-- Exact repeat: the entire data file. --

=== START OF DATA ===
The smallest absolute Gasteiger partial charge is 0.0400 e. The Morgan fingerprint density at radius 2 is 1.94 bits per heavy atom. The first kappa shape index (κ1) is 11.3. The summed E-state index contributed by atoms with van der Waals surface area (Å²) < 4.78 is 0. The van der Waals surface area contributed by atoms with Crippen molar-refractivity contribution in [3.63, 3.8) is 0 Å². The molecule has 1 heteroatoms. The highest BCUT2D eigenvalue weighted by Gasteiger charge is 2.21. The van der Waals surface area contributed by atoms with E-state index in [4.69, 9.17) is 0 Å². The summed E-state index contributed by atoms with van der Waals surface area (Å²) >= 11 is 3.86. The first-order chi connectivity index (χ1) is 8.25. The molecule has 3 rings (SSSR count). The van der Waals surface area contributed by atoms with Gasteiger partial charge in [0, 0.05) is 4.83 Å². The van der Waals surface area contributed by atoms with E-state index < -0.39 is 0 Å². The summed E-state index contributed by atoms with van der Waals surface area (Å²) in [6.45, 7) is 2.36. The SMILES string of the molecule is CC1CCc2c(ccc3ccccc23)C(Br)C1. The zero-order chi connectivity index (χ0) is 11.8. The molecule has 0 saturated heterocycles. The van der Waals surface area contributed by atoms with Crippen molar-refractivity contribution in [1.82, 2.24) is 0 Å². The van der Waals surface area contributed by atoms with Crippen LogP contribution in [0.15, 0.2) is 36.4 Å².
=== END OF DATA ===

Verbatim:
The smallest absolute Gasteiger partial charge is 0.0400 e. The Morgan fingerprint density at radius 2 is 1.94 bits per heavy atom. The first kappa shape index (κ1) is 11.3. The summed E-state index contributed by atoms with van der Waals surface area (Å²) < 4.78 is 0. The van der Waals surface area contributed by atoms with Crippen molar-refractivity contribution in [3.63, 3.8) is 0 Å². The molecule has 1 heteroatoms. The highest BCUT2D eigenvalue weighted by Gasteiger charge is 2.21. The van der Waals surface area contributed by atoms with E-state index in [4.69, 9.17) is 0 Å². The summed E-state index contributed by atoms with van der Waals surface area (Å²) >= 11 is 3.86. The first-order chi connectivity index (χ1) is 8.25. The molecule has 3 rings (SSSR count). The van der Waals surface area contributed by atoms with Gasteiger partial charge in [0, 0.05) is 4.83 Å². The van der Waals surface area contributed by atoms with E-state index < -0.39 is 0 Å². The summed E-state index contributed by atoms with van der Waals surface area (Å²) in [6.45, 7) is 2.36. The SMILES string of the molecule is CC1CCc2c(ccc3ccccc23)C(Br)C1. The zero-order chi connectivity index (χ0) is 11.8. The molecule has 0 saturated heterocycles. The van der Waals surface area contributed by atoms with Crippen molar-refractivity contribution in [1.82, 2.24) is 0 Å². The van der Waals surface area contributed by atoms with Crippen LogP contribution in [0.15, 0.2) is 36.4 Å².